Research confirms what baseball legend Leo Durocher once said: Nice guys (and gals) finish last -- at least when it comes to compensation. Can HR find a balance between being aggressive and being agreeable at work?
"Niceness -- in the form of the trait of agreeableness -- does not appear to pay."
So say the researchers behind a new report, "Do Nice Guys -- and Gals -- Really Finish Last?" which looks at the way the trait of being agreeable affects compensation in the workplace. The results are based on 20 years of data from three different surveys, involving 10,000 workers in various industries and pay grades, as well as an experiment involving more than 400 respondents.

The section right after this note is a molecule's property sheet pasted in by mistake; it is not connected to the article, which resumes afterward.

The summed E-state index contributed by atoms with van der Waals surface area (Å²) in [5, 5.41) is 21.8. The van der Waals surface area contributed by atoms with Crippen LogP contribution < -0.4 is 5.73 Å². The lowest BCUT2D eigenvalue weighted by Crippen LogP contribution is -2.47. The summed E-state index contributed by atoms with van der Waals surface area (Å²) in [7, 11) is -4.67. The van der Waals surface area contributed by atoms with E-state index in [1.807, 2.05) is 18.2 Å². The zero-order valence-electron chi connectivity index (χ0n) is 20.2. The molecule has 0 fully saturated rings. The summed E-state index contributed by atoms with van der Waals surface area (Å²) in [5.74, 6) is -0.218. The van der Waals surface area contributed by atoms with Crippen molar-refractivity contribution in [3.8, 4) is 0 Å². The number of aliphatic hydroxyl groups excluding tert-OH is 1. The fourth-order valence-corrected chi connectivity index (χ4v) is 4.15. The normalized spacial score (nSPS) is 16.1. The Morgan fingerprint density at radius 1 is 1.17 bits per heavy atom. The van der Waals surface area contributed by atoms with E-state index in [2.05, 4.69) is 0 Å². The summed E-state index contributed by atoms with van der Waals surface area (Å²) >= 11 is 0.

The report will appear in the forthcoming issue of the Journal of Personality and Psychology.
The researchers found that men who gave themselves a below-average agreeableness score earned approximately 18 percent, or $9,772, more annually, than their nicer male colleagues.